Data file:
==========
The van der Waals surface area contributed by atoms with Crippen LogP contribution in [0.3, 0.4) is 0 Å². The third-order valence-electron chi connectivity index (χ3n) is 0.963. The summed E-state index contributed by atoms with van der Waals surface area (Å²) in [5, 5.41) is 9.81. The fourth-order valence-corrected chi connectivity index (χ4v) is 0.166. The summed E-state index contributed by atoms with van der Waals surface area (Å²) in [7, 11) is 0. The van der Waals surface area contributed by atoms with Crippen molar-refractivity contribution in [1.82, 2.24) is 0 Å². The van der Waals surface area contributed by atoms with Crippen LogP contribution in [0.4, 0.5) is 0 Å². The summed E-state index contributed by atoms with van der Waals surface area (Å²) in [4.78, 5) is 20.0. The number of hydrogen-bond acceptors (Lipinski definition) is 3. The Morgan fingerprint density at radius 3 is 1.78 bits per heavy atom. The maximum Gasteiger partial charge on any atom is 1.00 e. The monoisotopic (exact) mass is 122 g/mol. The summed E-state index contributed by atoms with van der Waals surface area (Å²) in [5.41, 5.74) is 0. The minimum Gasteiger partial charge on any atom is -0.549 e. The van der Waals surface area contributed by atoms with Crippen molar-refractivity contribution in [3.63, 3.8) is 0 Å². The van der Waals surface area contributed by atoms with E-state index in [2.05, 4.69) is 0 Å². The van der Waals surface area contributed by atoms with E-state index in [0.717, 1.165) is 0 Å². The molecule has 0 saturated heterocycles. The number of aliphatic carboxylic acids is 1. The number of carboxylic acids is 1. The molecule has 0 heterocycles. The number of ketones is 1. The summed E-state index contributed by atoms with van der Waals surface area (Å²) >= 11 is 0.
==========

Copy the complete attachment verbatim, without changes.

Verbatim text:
The van der Waals surface area contributed by atoms with Crippen LogP contribution in [0.3, 0.4) is 0 Å². The third-order valence-electron chi connectivity index (χ3n) is 0.963. The summed E-state index contributed by atoms with van der Waals surface area (Å²) in [5, 5.41) is 9.81. The fourth-order valence-corrected chi connectivity index (χ4v) is 0.166. The summed E-state index contributed by atoms with van der Waals surface area (Å²) in [7, 11) is 0. The van der Waals surface area contributed by atoms with Crippen molar-refractivity contribution in [1.82, 2.24) is 0 Å². The van der Waals surface area contributed by atoms with Crippen LogP contribution in [0.4, 0.5) is 0 Å². The summed E-state index contributed by atoms with van der Waals surface area (Å²) in [4.78, 5) is 20.0. The number of hydrogen-bond acceptors (Lipinski definition) is 3. The Morgan fingerprint density at radius 3 is 1.78 bits per heavy atom. The maximum Gasteiger partial charge on any atom is 1.00 e. The monoisotopic (exact) mass is 122 g/mol. The summed E-state index contributed by atoms with van der Waals surface area (Å²) in [5.41, 5.74) is 0. The minimum Gasteiger partial charge on any atom is -0.549 e. The van der Waals surface area contributed by atoms with Crippen molar-refractivity contribution in [3.63, 3.8) is 0 Å². The van der Waals surface area contributed by atoms with E-state index in [2.05, 4.69) is 0 Å². The van der Waals surface area contributed by atoms with E-state index in [0.717, 1.165) is 0 Å². The molecule has 0 saturated heterocycles. The number of aliphatic carboxylic acids is 1. The number of carboxylic acids is 1. The molecule has 0 heterocycles. The number of ketones is 1. The summed E-state index contributed by atoms with van der Waals surface area (Å²) >= 11 is 0.